I just published a new course on how to become a better blogger on WP101.com which answers a lot of these questions. It’s included when you buy any of their memberships. That said, the short answer is that I have frames, or structures, to help me write better and faster.

Screenshot of chrislema.com

What words of wisdom do you have for those planning to start blogging?

Just start. There’s no time like today to get started writing. You may feel like there’s a lot you don’t know, but there’s also a lot that you do know – far more than others who don’t know what you do yet. So share it and provide your opinions, wisdom, and perspective for others to learn from.

There’s no time like today to get started writing

What are your thoughts on WordPress security and the new WordPress Performance Team ?

I’m a big fan of Thierry Muller and so, as you can imagine, I’m excited to see what comes from the WordPress Performance Team. I think it will be fantastic.

What do you think about the future of WordPress and the web hosting industry?

I think we’ll continue to see further abstraction in the WordPress space when it comes to hosting. How much do customers really want to know about, when it comes to hosting. There was a time when we used to buy Certs (SSL) on other sites, and then bring them to our hosts. And there were different kinds of certs, at different prices, and a host might even charge you for adding a cert to your site.

Now it’s all free and few people want to get into the details of an SSL cert. So much like that, I think we’ll see more and more items get abstracted and removed from the day-to-day experience of running a WordPress site.

What do you think about the latest acquisition saga in WordPress?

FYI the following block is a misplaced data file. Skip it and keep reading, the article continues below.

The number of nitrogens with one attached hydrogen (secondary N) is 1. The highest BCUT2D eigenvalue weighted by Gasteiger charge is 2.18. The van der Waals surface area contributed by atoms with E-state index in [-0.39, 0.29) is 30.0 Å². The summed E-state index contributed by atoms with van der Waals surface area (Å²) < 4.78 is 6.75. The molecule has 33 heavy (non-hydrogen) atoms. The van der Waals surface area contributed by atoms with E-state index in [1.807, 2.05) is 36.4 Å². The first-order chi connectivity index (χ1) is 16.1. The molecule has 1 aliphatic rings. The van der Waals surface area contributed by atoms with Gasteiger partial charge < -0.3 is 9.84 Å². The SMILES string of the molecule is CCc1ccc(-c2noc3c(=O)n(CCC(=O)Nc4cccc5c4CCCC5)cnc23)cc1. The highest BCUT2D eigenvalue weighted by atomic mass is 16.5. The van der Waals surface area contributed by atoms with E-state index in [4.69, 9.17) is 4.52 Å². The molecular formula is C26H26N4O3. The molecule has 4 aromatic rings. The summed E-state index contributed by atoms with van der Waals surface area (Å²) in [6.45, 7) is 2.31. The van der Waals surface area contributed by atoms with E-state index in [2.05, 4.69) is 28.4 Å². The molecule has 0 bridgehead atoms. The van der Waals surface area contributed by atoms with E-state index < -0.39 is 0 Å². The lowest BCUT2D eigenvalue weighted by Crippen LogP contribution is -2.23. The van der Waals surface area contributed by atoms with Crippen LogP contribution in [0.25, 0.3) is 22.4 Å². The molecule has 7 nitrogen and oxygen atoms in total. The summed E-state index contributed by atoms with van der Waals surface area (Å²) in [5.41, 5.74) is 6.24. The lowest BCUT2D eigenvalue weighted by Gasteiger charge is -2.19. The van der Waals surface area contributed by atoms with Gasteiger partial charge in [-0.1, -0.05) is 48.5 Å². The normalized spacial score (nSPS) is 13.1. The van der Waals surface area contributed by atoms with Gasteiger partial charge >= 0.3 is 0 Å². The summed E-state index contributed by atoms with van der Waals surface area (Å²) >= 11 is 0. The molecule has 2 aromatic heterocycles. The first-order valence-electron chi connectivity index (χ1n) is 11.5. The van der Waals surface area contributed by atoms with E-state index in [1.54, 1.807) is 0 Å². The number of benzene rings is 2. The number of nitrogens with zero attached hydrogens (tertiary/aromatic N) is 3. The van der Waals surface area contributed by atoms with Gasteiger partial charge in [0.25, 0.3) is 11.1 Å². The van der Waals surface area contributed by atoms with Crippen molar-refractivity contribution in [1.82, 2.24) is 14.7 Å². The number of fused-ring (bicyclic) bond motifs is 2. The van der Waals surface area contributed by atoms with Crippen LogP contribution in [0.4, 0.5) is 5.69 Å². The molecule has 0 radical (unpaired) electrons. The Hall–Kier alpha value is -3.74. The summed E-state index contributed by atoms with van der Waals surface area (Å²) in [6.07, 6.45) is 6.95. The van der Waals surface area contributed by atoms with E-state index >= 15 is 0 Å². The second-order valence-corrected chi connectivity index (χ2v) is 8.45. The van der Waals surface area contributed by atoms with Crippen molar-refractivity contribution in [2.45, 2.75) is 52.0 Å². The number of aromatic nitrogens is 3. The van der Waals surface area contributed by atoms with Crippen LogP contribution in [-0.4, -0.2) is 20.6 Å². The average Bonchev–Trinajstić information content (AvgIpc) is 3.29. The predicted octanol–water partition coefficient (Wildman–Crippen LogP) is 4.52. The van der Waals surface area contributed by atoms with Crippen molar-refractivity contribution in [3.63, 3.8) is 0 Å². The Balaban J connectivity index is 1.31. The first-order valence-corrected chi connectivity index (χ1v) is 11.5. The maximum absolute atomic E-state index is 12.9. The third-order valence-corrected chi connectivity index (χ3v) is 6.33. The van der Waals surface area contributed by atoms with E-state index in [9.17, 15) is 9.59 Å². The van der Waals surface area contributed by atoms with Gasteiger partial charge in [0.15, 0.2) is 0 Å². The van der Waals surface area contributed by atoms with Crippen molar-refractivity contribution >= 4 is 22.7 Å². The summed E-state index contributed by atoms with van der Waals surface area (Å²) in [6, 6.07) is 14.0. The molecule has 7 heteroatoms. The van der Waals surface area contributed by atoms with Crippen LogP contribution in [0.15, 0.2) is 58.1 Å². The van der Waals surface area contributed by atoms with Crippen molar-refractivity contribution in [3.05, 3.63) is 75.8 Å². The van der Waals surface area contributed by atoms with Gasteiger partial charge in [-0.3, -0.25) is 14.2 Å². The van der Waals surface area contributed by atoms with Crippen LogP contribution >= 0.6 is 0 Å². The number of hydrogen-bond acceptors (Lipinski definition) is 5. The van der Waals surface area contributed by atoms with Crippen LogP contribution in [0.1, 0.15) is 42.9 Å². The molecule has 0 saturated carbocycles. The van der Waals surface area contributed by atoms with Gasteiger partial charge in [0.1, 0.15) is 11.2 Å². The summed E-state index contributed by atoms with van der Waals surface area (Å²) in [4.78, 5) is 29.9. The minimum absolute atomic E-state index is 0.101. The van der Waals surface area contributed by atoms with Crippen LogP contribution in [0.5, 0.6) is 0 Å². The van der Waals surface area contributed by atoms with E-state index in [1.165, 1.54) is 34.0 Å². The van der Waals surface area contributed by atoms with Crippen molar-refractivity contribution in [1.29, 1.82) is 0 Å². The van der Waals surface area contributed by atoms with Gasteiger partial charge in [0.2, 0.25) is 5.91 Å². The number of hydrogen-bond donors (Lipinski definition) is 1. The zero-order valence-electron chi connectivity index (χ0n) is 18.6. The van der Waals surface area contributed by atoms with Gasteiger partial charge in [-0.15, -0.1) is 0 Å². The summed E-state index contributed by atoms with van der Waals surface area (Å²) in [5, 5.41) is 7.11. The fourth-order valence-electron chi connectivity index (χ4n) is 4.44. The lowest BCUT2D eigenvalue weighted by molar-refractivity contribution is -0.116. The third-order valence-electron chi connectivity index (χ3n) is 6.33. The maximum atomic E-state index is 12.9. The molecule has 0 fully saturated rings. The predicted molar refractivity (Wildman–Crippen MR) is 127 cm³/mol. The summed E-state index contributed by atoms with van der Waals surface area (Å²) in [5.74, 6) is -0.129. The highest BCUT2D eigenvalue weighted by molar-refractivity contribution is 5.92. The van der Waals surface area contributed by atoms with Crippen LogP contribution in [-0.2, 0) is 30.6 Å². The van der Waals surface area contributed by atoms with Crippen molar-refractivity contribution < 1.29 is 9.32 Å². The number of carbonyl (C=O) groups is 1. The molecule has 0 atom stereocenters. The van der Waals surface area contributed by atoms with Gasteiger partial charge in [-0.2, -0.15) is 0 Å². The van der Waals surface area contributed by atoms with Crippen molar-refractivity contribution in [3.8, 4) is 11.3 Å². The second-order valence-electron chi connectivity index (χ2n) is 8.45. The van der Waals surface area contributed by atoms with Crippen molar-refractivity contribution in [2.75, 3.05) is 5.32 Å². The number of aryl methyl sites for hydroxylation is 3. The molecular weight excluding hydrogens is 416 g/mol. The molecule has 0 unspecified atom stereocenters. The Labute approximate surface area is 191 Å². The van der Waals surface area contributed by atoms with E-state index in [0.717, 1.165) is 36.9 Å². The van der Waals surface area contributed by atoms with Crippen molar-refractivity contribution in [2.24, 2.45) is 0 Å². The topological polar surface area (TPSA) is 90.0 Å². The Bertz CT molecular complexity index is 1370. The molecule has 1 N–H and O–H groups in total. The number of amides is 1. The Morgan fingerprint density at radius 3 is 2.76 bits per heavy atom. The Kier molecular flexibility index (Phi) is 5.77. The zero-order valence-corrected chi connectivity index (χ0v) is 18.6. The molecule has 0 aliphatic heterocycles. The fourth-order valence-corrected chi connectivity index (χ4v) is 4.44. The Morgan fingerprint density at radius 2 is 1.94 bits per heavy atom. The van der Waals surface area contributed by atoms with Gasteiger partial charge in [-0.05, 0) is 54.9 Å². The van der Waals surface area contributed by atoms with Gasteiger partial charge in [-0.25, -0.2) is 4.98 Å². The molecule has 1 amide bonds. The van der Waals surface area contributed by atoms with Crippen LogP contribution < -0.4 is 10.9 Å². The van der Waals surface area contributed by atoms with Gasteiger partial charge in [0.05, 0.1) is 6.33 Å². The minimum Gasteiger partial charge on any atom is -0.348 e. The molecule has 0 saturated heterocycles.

I think acquisitions are healthy. They provide an exit for folks who have been working for years on their products. It reduces financial risk for them, and provides the acquirer an opportunity to take things to the next level. I think we’ll continue to see more and more acquisitions, and as a person who has been involved in many, I welcome it.

If you could change one thing about WordPress, what would it be?

The capital P. It creates a friction with newcomers that I don’t want.

What would you like to see implemented to WordPress as a Core feature?

That’s a great question. I think there’s room for improvement in the way people find and use blocks on their sites. If I add 3 or 4 block plugins (with libraries of blocks), I may end up with three testimonial blocks. It is hard to know which is which and which one I’ve already used.

The pandemic has widened the scope of the eCommerce industry. From your experience what is the biggest factor that decides the fate of the startups today?

That’s an easy one. Market dynamics. In my opinion, it doesn’t matter how awesome or how poor your product is, the market dynamics will have a greater impact on your growth than the quality of your offering. That may be good news for some and bad news for others. But you can create an incredible solution that is perfectly coded and if it’s in a small or dying market space, you won’t find the success you’re looking for.

What is Chris Lema like away from WordPress? What are your ways of chilling?

You’ll likely find me at Stogies in Houston smoking a really nice cigar.

That’s it for this month. We wish Chris Lema all the very best for his future endeavors. And we hope at least some of you will heed his words and take up blogging.

Meet our previous WP-Professionals of the Month – Miriam Schwab, Justin Tadlock, Davinder Singh Kainth